- Operating model: Most HR functions today follow a variation of the Ulrich Model, also known as a Service Delivery Model, which is not typically designed to respond to the fast pace of business and changing employee expectations. HR needs to design its operating model with adaptability in mind, leveraging ideas and learnings from other functions (e.g., IT and marketing) centered around the end user. HR of the future should seek to achieve greater flexibility and business alignment by deploying a network of dynamic, project-based teams to engage the HR customer and deliver integrative solutions.
- Strategy and goals: Strategic objectives in a typical HR organization cascade downward and goals are only visible to individuals and those above them in the reporting line. In an HR function that embraces agility, goal setting is collective, team-based, and bottom-up. Goals should be transparent and visible to everyone. Work initiatives are prioritized based on the needs of HR’s internal customers and deployed with the support of interdisciplinary teams.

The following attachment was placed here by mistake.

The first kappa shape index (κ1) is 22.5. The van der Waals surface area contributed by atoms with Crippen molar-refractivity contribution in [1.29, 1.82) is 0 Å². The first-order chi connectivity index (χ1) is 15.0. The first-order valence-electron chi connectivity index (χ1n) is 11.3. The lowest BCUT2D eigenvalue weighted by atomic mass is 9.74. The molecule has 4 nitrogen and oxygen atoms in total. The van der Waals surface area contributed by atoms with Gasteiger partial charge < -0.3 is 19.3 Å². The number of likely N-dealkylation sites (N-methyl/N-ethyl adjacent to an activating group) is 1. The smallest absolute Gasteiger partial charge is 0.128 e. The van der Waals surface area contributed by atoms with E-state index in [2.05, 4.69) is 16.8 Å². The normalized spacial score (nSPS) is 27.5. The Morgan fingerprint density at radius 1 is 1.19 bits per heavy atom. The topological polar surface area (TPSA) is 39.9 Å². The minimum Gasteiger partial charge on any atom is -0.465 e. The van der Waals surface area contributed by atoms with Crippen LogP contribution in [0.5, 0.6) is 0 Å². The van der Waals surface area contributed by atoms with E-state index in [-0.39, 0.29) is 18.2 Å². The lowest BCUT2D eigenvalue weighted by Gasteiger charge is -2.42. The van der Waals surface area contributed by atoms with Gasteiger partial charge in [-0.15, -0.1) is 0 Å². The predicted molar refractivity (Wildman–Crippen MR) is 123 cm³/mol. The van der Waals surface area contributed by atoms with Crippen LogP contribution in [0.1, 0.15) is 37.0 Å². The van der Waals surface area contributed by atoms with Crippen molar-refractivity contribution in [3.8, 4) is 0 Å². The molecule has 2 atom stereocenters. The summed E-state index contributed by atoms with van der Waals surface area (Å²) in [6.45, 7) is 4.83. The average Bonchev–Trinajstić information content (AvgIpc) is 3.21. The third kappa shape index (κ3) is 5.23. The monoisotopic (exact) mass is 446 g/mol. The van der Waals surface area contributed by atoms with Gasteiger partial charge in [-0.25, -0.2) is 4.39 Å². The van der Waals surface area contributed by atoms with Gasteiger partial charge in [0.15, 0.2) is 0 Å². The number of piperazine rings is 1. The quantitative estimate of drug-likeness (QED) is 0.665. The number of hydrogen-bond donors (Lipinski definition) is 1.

- Planning and funding: HR typically budgets and plans its work on an annual or bi-annual basis, a cadence which has proven to be a bottleneck to agility. A more iterative (e.g., quarterly) approach, in lockstep with finance and strategy, enables greater flexibility and ensures that HR is aligned to drive the strategic agenda forward.
- Ways of working: High-performing, modernized HR teams have the space and flexibility to innovate. They use iterative design to develop and implement new initiatives at pace, engaging the voice of the customer to ensure HR is driving tangible value for the organization.